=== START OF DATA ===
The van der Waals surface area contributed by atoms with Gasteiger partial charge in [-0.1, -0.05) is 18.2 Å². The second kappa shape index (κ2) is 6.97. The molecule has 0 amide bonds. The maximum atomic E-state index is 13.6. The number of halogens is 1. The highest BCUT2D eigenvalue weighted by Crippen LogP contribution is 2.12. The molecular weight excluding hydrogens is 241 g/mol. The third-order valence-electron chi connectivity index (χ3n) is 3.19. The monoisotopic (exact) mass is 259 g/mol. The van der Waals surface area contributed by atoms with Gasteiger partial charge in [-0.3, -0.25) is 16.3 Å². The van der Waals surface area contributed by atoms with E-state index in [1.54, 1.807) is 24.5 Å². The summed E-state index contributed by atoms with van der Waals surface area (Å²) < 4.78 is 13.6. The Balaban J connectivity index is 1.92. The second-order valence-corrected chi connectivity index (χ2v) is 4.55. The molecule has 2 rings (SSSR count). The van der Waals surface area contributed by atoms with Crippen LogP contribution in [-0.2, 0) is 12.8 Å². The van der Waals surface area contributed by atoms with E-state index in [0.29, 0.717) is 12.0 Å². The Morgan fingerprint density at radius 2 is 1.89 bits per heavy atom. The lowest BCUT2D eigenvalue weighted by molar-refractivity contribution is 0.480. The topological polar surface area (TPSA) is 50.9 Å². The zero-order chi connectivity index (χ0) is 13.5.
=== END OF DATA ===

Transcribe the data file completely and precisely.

The van der Waals surface area contributed by atoms with Gasteiger partial charge in [-0.1, -0.05) is 18.2 Å². The second kappa shape index (κ2) is 6.97. The molecule has 0 amide bonds. The maximum atomic E-state index is 13.6. The number of halogens is 1. The highest BCUT2D eigenvalue weighted by Crippen LogP contribution is 2.12. The molecular weight excluding hydrogens is 241 g/mol. The third-order valence-electron chi connectivity index (χ3n) is 3.19. The monoisotopic (exact) mass is 259 g/mol. The van der Waals surface area contributed by atoms with Gasteiger partial charge in [-0.3, -0.25) is 16.3 Å². The van der Waals surface area contributed by atoms with E-state index in [1.54, 1.807) is 24.5 Å². The summed E-state index contributed by atoms with van der Waals surface area (Å²) < 4.78 is 13.6. The Balaban J connectivity index is 1.92. The second-order valence-corrected chi connectivity index (χ2v) is 4.55. The molecule has 2 rings (SSSR count). The van der Waals surface area contributed by atoms with Crippen LogP contribution in [-0.2, 0) is 12.8 Å². The van der Waals surface area contributed by atoms with E-state index in [0.29, 0.717) is 12.0 Å². The Morgan fingerprint density at radius 2 is 1.89 bits per heavy atom. The lowest BCUT2D eigenvalue weighted by molar-refractivity contribution is 0.480. The topological polar surface area (TPSA) is 50.9 Å². The zero-order chi connectivity index (χ0) is 13.5.